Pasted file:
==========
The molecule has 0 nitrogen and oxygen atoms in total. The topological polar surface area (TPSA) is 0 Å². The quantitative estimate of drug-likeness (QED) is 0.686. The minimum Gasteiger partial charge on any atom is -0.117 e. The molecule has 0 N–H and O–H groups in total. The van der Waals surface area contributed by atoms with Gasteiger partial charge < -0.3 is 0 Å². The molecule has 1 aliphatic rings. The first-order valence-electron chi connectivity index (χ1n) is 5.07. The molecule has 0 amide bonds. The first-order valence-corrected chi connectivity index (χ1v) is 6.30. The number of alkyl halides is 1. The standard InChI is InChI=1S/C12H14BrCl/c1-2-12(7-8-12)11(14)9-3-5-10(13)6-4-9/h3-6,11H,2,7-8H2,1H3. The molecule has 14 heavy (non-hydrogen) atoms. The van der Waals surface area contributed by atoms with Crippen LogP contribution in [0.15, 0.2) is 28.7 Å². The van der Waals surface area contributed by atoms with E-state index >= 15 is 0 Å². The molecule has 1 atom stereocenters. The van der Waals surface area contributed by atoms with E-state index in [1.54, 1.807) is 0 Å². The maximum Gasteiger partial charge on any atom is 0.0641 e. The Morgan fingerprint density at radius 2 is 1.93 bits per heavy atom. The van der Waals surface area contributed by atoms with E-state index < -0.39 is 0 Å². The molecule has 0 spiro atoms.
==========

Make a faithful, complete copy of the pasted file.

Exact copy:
The molecule has 0 nitrogen and oxygen atoms in total. The topological polar surface area (TPSA) is 0 Å². The quantitative estimate of drug-likeness (QED) is 0.686. The minimum Gasteiger partial charge on any atom is -0.117 e. The molecule has 0 N–H and O–H groups in total. The van der Waals surface area contributed by atoms with Gasteiger partial charge < -0.3 is 0 Å². The molecule has 1 aliphatic rings. The first-order valence-electron chi connectivity index (χ1n) is 5.07. The molecule has 0 amide bonds. The first-order valence-corrected chi connectivity index (χ1v) is 6.30. The number of alkyl halides is 1. The standard InChI is InChI=1S/C12H14BrCl/c1-2-12(7-8-12)11(14)9-3-5-10(13)6-4-9/h3-6,11H,2,7-8H2,1H3. The molecule has 14 heavy (non-hydrogen) atoms. The van der Waals surface area contributed by atoms with Crippen LogP contribution in [0.15, 0.2) is 28.7 Å². The van der Waals surface area contributed by atoms with E-state index >= 15 is 0 Å². The molecule has 1 atom stereocenters. The van der Waals surface area contributed by atoms with E-state index in [1.54, 1.807) is 0 Å². The maximum Gasteiger partial charge on any atom is 0.0641 e. The Morgan fingerprint density at radius 2 is 1.93 bits per heavy atom. The van der Waals surface area contributed by atoms with E-state index < -0.39 is 0 Å². The molecule has 0 spiro atoms.